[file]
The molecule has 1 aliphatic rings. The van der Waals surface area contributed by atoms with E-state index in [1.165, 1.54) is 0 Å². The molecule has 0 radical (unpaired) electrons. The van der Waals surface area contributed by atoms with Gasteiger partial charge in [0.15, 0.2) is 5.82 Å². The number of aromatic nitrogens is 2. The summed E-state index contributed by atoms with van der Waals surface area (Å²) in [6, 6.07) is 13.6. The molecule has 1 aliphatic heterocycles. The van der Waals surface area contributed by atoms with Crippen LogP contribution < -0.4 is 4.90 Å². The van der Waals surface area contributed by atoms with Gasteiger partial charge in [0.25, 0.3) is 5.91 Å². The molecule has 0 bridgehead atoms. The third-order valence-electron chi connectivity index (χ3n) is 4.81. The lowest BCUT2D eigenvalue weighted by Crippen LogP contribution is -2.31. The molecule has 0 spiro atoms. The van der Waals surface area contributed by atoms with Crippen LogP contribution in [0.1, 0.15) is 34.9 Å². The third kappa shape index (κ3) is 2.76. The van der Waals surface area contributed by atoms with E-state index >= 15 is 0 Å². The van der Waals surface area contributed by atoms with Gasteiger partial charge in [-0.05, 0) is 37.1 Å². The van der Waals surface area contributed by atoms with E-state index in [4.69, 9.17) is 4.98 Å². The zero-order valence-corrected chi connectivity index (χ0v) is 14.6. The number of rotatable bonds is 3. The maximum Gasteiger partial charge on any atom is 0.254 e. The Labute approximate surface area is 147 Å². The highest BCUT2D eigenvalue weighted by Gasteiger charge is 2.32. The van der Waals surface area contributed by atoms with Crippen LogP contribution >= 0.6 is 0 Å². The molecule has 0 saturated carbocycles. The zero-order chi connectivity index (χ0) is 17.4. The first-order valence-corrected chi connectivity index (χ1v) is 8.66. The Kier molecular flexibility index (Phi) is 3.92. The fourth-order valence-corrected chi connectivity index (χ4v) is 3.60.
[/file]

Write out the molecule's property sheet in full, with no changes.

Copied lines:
The molecule has 1 aliphatic rings. The van der Waals surface area contributed by atoms with E-state index in [1.165, 1.54) is 0 Å². The molecule has 0 radical (unpaired) electrons. The van der Waals surface area contributed by atoms with Gasteiger partial charge in [0.15, 0.2) is 5.82 Å². The number of aromatic nitrogens is 2. The summed E-state index contributed by atoms with van der Waals surface area (Å²) in [6, 6.07) is 13.6. The molecule has 1 aliphatic heterocycles. The van der Waals surface area contributed by atoms with Crippen LogP contribution < -0.4 is 4.90 Å². The van der Waals surface area contributed by atoms with Gasteiger partial charge in [0.25, 0.3) is 5.91 Å². The molecule has 0 bridgehead atoms. The third-order valence-electron chi connectivity index (χ3n) is 4.81. The lowest BCUT2D eigenvalue weighted by Crippen LogP contribution is -2.31. The molecule has 0 spiro atoms. The van der Waals surface area contributed by atoms with Crippen LogP contribution in [0.1, 0.15) is 34.9 Å². The third kappa shape index (κ3) is 2.76. The van der Waals surface area contributed by atoms with E-state index >= 15 is 0 Å². The van der Waals surface area contributed by atoms with Gasteiger partial charge in [-0.05, 0) is 37.1 Å². The van der Waals surface area contributed by atoms with E-state index in [4.69, 9.17) is 4.98 Å². The zero-order valence-corrected chi connectivity index (χ0v) is 14.6. The number of rotatable bonds is 3. The maximum Gasteiger partial charge on any atom is 0.254 e. The Labute approximate surface area is 147 Å². The highest BCUT2D eigenvalue weighted by Gasteiger charge is 2.32. The van der Waals surface area contributed by atoms with Crippen LogP contribution >= 0.6 is 0 Å². The molecule has 0 saturated carbocycles. The zero-order chi connectivity index (χ0) is 17.4. The first-order valence-corrected chi connectivity index (χ1v) is 8.66. The Kier molecular flexibility index (Phi) is 3.92. The fourth-order valence-corrected chi connectivity index (χ4v) is 3.60.